Stephenville councillor says airport spending is out of control
Finance committee chair Mark Felix says town cannot afford $570,000 spent on airport in past year
The Town of Stephenville can no longer afford to bleed taxpayers money to keep its airport afloat, says Coun. Mark Felix.
The chair of the town's finance committee says the level of financial contributions to the airport is too high, and it has to stop.
"I didn't get elected to be popular, I got elected to make the best decisions that I thought would be for the taxpayers," Felix said, following his vote against giving another $100,000 to the airport in August.
"I think, for the most part, a lot of taxpayers are unaware of the type of investment that's going into the airport … at the detriment of getting other development opportunities done in our area."
We can't sustain a half a million dollars of taxpayers' money.- Mark Felix
Felix was the only councillor to oppose the August request for funding. It followed a $25,000 grant in June and a $200,000 operating grant in January. The town also approved a $100,000 land purchase from the airport in December. A request for another unbudgeted operating grant of $145,000 is expected before council this month.
Felix is all for an annual grant to the airport in the $200,000 range, but says the town cannot afford this other regular injection of cash.
"Enough is enough and we need to really look at our investments into the future because we can't sustain a half a million dollars of taxpayers' money."
The Stephenville airport was handed over to a non-profit organization under the National Airports Policy, which was introduced in the mid-1990s. Since then, council has been a regular financial contributor to the airport authority. In 2016, said Felix, council gave a grant of $750,000 to the airport with the intention of seeing the airport become financially viable by 2019. He says the bleeding of municipal coffers has to stop.
To move forward we need a total restructure and a new business plan.- Tom Rose
"We got young families in our community that don't have playgrounds for the kids to play on," he said. "We don't have a dog park and 65 per cent of the residents own dogs. We don't have kids' splash playground. We don't have our roads upgraded and improved.
"So there's a lot of things we're missing out on if we keep giving a half a million dollars to the airport."
Stephenville has an annual budget of about $8.4 million. Felix says fixed costs come in around $7.6 million, which leaves about $800,000 for discretionary spending for everything else, and he says it's not fair to use $570,000 of that — 71 per cent — on the airport.
Most other airports in the province pay municipalities a grant in lieu of taxes. The airport in Deer Lake, for example, pays council $40,000, but handles its own services. Gander's airport paid the Town of Gander $182,997 in 2018 in lieu of taxes, and it likewise does not receive water and sewer services.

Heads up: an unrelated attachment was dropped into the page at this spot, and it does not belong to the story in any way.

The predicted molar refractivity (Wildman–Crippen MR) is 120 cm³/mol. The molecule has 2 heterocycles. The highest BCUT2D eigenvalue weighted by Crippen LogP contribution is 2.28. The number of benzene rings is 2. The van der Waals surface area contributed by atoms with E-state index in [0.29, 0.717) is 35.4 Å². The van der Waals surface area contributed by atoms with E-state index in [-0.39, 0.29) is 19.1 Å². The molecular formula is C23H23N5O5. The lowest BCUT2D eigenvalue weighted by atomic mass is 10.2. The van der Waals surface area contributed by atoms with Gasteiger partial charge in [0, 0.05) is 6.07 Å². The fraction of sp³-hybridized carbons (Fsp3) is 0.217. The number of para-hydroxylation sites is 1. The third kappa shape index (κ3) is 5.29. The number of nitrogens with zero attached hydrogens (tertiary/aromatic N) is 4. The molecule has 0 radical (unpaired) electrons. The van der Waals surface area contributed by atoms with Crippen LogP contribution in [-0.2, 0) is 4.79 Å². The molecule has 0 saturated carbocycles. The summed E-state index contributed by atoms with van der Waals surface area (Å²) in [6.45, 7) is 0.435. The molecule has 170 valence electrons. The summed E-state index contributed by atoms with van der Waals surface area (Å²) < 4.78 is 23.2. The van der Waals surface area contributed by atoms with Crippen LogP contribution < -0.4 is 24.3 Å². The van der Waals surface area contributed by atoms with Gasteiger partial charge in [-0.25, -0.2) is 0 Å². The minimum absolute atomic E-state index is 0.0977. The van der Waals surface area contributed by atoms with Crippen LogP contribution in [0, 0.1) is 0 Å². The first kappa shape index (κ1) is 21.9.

Stephenville Mayor Tom Rose acknowledges the current financial arrangement cannot be sustained, but he says he's sure things can turn around for the struggling airport.
Rose said the airport is critical for the air ambulance medical service and as an alternate runway for flights unable to land in the province's other airports. What's needed to ensure a future, he says, is new business. Part of that includes an increase in passenger traffic, but he'd also like to see a customs office and investment in new infrastructure.
"For me, to move forward we need a total restructure and a new business plan," he said.
Rose organized a meeting with the airport, MP Gudie Hutchings, MHA Tony Wakeham and Stephenville council this week to discuss what's needed for the airport to survive. It's the first in a series of meetings aimed at looking into solutions for the airport as well as determining where there could be more contributions by both the provincial and federal governments.
"It is a piece of sustainable infrastructure that is so valuable all parties need to get on board," Rose said.
Messages left with the Stephenville airport were not returned.
N.L. airport facts
Deer Lake Airport
- Pays grant in lieu of taxes ($40,000 in 2018)
- Receives no services from the Town of Deer Lake
Gander International Airport
- Pays grant in lieu of taxes ($182,997 in 2018)
- Receives no water or sewer services from the town
- Provides some brush-cutting and quarry access to the town
- Town provides snow-clearing of roads to the airport
- Reciprocal agreement for emergency services and some marketing initiatives
Happy Valley-Goose Bay Airport
- Department of National Defence runs and operates the airfield and aerodrome at the airport
- Airport authority runs the commercial side of the airport and commercial flights
- No grants or taxes
St. Anthony Airport
- Transport Canada retains ownership of the airport
- Airport located outside municipal boundary
- No services, grants or taxes
St. John's International Airport
- Pays city municipal taxes ($885,000 this year)
- Receives water services from the city
- Reciprocal agreement with the city for emergency services
- Transport Canada retains ownership of the airport
- Transport Canada pays an average of $85,000 annually to the town as a grant in lieu of taxes
- Town provides water, sewer and emergency services to the airport